Avoid “Artspeak”: Kirby Tepper On Talking Straight

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Kirby Tepper leading a workshop for Creative Capital’s Professional Development Program.

Kirby Tepper is a man of many talents: actor and educator are just a few of the hats he wears beyond the confines of his day job as a licensed psychotherapist. The same interpersonal expertise that makes him valuable to the clients in his practice also serves to empower his artist peers. Though he particularly enjoys working with artists, Kirby has helped people from many backgrounds, including doctors, writers and lawyers, find a more confident, direct communications style. On February 27, Kirby will be giving a webinar on Effective Negotiation For Artists, where participants will learn how to ask for what they deserve with confidence. We asked him about his theatrical inspirations and the do’s and don’ts of artist communication. 

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A Page from Our Handbook: Designing and Building Your Artist Site

In Detroit, Rola Nashef and Donavan Glover receiving their Creative Capital Artist's Tools Handbook

In Detroit, Rola Nashef and Donavan Glover receiving their Creative Capital Artist’s Tools Handbook. Photo Credit: Sarah Nesbitt, ArtServe Michigan. 

The following post comes from the Professional Development Program’s (PDP) Artist’s Tools and Internet For Artists handbooks, which are used in our workshops. If this piece leaves you wanting more, you’re in luck! On Monday February 13, PDP leader and artist Sue Schaffner will host a webinar on Web, Blog & Email Essentials. For more information on Creative Capital’s workshops and webinars, see our online calendar.

The first impression of your site is the most important. It should spark the viewer’s interest, either through an evocative image, media or through clearly presented information about you and your work. For some artists this can be simply a name, email link and a photo; for others it’s a menu of links to bios, catalog, media and an archive.

Start by looking at sites you love and see what strategies you can adopt. Here are a few ideas to get you thinking:

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Organizing Tax Returns? Top Tips for Artists!

Tax time isn’t fun for most people, but it’s especially hard on artists who have a diverse range of income from freelance jobs, gigs, commissions and part time jobs. That’s why every tax season, our Professional Development Program offers a workshop to help artists with their returns. On February 22nd, Creative Capital will host a workshop with Sandra Karas, an attorney specializing in taxes and financial planning (sign up here).

To get an idea of what she would be discussing, Sandra was kind enough to take some time out of her seasonably packed schedule to answer some questions!

Alex Teplitzky: Preparing taxes is especially difficult for artists. Can you give us 3 quick tips artists need to know before preparing their returns?

Sandra Karas: Organize! Organize! Organize! Those are the best 3 tips for any artistic professional, especially those who are self-employed or are independent contractors. If you don’t organize your records, who will? And if you don’t, you’ll lose valuable deductions on your individual and business tax returns.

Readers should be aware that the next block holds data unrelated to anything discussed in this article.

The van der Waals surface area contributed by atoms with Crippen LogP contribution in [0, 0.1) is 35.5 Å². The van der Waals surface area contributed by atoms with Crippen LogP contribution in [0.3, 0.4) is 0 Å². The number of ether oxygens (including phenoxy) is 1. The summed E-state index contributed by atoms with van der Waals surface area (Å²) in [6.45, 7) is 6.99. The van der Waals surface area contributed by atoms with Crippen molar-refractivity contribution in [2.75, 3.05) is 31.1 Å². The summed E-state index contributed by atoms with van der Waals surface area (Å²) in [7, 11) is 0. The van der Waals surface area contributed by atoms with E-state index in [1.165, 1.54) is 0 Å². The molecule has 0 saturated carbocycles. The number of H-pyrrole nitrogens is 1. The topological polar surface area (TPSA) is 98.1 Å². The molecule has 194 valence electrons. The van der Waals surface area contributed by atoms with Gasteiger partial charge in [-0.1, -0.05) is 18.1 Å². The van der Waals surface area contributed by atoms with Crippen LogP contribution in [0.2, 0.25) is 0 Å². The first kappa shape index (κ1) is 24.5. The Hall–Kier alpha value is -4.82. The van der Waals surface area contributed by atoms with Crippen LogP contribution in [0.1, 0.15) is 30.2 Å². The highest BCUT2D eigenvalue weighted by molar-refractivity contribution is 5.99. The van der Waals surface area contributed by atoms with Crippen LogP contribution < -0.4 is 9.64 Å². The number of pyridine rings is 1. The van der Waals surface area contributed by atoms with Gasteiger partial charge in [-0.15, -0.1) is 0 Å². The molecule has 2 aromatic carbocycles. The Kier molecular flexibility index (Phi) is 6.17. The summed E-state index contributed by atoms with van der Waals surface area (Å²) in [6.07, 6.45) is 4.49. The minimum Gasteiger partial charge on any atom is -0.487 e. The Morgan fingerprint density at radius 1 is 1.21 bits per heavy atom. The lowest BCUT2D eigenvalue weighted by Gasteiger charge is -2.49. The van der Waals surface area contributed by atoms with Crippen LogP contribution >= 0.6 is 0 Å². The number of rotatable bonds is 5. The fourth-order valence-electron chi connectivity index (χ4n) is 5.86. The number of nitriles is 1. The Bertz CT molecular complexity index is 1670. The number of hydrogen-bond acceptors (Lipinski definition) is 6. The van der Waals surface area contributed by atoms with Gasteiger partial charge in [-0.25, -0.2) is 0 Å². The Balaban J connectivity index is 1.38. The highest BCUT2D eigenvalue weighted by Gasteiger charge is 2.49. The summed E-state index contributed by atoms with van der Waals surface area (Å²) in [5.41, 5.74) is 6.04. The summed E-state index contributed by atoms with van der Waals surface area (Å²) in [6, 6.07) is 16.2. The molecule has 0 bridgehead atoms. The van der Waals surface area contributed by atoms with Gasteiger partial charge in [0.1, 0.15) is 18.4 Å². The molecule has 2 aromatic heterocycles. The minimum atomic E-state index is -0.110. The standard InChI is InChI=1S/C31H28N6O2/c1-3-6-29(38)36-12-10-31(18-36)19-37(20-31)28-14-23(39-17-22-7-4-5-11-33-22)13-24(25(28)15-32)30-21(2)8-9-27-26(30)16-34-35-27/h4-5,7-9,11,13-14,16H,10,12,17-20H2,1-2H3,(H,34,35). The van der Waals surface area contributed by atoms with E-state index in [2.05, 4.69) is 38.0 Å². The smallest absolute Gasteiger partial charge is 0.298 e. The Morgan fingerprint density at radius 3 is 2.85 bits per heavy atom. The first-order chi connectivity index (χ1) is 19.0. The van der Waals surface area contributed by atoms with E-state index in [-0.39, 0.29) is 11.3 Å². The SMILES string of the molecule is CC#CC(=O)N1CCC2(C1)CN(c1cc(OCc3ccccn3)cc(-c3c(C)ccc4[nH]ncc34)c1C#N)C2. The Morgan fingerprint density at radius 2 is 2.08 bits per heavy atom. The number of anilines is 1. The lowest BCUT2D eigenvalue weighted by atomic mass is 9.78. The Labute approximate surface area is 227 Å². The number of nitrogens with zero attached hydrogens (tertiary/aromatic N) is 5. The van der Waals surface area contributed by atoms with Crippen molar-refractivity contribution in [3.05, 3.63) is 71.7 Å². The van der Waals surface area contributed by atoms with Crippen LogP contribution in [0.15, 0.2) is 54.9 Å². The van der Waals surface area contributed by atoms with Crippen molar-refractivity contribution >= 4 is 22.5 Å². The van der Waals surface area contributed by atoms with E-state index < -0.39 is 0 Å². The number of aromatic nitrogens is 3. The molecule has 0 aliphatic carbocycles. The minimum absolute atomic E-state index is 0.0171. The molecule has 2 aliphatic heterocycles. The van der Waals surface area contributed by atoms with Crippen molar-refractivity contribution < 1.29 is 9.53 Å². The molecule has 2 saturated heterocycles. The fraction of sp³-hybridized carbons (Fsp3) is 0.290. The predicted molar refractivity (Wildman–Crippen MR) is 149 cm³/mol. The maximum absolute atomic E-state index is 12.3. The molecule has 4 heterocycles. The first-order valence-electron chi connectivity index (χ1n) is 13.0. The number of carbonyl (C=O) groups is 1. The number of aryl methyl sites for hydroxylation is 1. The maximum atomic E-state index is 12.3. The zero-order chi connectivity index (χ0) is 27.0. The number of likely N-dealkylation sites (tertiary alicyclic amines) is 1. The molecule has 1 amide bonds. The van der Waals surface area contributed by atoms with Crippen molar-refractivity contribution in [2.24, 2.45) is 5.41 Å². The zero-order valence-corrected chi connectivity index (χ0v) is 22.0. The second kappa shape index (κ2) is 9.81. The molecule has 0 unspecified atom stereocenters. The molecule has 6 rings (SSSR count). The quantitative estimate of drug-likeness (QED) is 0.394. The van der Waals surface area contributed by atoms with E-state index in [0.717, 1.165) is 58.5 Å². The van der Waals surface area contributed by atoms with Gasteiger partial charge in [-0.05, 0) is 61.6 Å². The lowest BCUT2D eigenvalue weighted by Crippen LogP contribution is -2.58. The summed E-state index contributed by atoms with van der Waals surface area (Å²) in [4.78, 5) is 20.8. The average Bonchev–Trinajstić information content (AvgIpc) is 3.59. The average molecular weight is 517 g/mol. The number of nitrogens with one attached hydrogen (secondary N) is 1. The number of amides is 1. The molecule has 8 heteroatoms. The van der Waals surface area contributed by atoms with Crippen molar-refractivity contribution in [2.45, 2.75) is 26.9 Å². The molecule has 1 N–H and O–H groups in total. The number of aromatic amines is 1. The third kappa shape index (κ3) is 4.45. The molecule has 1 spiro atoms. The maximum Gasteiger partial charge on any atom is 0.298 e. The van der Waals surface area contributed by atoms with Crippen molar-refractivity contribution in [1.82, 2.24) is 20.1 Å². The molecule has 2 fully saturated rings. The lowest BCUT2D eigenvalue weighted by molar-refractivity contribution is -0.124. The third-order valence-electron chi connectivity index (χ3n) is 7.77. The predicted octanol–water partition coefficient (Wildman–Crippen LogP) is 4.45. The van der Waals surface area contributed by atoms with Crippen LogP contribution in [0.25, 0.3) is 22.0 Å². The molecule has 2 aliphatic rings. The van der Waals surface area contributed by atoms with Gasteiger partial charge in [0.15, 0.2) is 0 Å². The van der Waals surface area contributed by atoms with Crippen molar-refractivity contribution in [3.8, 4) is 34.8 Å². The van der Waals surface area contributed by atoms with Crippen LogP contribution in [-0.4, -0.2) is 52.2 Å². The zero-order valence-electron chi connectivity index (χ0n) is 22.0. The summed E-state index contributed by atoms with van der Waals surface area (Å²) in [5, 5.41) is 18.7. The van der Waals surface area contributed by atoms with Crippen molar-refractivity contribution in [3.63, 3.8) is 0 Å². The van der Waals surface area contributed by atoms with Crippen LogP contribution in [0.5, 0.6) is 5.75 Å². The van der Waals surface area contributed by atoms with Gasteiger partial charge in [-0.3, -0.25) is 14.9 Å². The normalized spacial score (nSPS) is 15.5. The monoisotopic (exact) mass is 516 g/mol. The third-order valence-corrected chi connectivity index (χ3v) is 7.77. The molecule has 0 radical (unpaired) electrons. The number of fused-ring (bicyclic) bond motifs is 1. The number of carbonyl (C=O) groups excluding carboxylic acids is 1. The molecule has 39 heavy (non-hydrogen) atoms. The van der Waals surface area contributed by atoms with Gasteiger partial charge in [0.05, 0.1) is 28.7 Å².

Keep careful records of your expenditures and the receipts that prove that you spent the money. Conduct yourself as a consummate business professional, so that your website, promotional efforts, business bank account and other indications of your standing in the community are unimpeachable.

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Lessons in Sustainability: Five Questions for Sharon Louden

Sharon teaching at Chautauqua

Sharon Louden teaches at the Chautauqua Institution.

Sharon Louden needs no introduction. A successful artist, editor, author and advocate for artists, Sharon’s transparent and earnest approach to sustaining professional connections has made her four-part webinar, How to Approach and Engage with the Gatekeepers of the Art World, one of Creative Capital Professional Development Program’s most sought-out offerings. Back by popular demand, Sharon will be leading her series starting January 31st.

We were lucky enough to sit down with Sharon Louden and ask her five questions about how she manages to sustain her own practice, and what she’s learned along the way. If you want to learn more about how to communicate and build relationships with art world professionals, don’t forget to register for Sharon’s webinar.

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Rule Your Universe: Dread Scott on Marketing Your Work

Dread Scott's "Burning the US Constitution."

Dread Scott’s “Burning the US Constitution.”

We all know that an artist’s work doesn’t end with her time at the studio. Artists are their own creators, and also their own cheerleaders. It is their passion for their art making that can get other people—be it viewers, curators, critics, or collectors—involved and interested in their practice.

Artist Dread Scott knows this better than most. The revolutionary potential of his own work—including installations, performances, and paintings—feeds off of the attention and participation of his community. On January 19th, he leads Creating a Marketing Strategy, our upcoming webinar that covers all aspects of marketing your work, including defining your goals, developing effective communication tactics, and building your support community. We asked Dread what artists need to know about MailChimp and how we can be rulers of our own universe. RSVP today!